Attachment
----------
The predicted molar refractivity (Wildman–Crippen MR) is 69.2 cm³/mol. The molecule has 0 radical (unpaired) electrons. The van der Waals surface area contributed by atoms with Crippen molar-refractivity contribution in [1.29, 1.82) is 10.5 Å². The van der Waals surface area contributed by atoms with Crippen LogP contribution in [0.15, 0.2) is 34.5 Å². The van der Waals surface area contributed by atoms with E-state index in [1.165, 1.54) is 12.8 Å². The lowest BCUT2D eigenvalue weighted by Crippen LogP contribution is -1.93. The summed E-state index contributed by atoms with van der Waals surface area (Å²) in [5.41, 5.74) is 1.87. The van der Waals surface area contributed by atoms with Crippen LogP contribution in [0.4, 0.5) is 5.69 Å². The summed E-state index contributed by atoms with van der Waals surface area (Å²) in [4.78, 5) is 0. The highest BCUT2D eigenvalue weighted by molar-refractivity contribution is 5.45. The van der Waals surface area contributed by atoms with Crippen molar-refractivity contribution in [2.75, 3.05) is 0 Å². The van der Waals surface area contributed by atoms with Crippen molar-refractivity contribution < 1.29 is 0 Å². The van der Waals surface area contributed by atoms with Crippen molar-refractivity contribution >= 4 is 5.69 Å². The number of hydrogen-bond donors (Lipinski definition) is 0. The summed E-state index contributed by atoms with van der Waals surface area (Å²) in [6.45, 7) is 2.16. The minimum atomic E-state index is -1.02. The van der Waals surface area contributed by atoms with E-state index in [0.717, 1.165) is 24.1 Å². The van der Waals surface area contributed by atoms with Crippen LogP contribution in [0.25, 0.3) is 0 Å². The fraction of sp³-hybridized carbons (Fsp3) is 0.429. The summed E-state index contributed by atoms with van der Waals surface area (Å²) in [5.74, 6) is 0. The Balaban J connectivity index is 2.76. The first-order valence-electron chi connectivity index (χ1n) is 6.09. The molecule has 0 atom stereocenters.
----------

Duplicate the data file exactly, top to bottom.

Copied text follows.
The predicted molar refractivity (Wildman–Crippen MR) is 69.2 cm³/mol. The molecule has 0 radical (unpaired) electrons. The van der Waals surface area contributed by atoms with Crippen molar-refractivity contribution in [1.29, 1.82) is 10.5 Å². The van der Waals surface area contributed by atoms with Crippen LogP contribution in [0.15, 0.2) is 34.5 Å². The van der Waals surface area contributed by atoms with E-state index in [1.165, 1.54) is 12.8 Å². The lowest BCUT2D eigenvalue weighted by Crippen LogP contribution is -1.93. The summed E-state index contributed by atoms with van der Waals surface area (Å²) in [5.41, 5.74) is 1.87. The van der Waals surface area contributed by atoms with Crippen LogP contribution in [0.4, 0.5) is 5.69 Å². The summed E-state index contributed by atoms with van der Waals surface area (Å²) in [4.78, 5) is 0. The highest BCUT2D eigenvalue weighted by molar-refractivity contribution is 5.45. The van der Waals surface area contributed by atoms with Crippen molar-refractivity contribution in [2.75, 3.05) is 0 Å². The van der Waals surface area contributed by atoms with Crippen molar-refractivity contribution < 1.29 is 0 Å². The van der Waals surface area contributed by atoms with Crippen molar-refractivity contribution >= 4 is 5.69 Å². The number of hydrogen-bond donors (Lipinski definition) is 0. The summed E-state index contributed by atoms with van der Waals surface area (Å²) in [6.45, 7) is 2.16. The minimum atomic E-state index is -1.02. The van der Waals surface area contributed by atoms with E-state index in [0.717, 1.165) is 24.1 Å². The van der Waals surface area contributed by atoms with Crippen LogP contribution in [0.25, 0.3) is 0 Å². The fraction of sp³-hybridized carbons (Fsp3) is 0.429. The summed E-state index contributed by atoms with van der Waals surface area (Å²) in [5.74, 6) is 0. The Balaban J connectivity index is 2.76. The first-order valence-electron chi connectivity index (χ1n) is 6.09. The molecule has 0 atom stereocenters.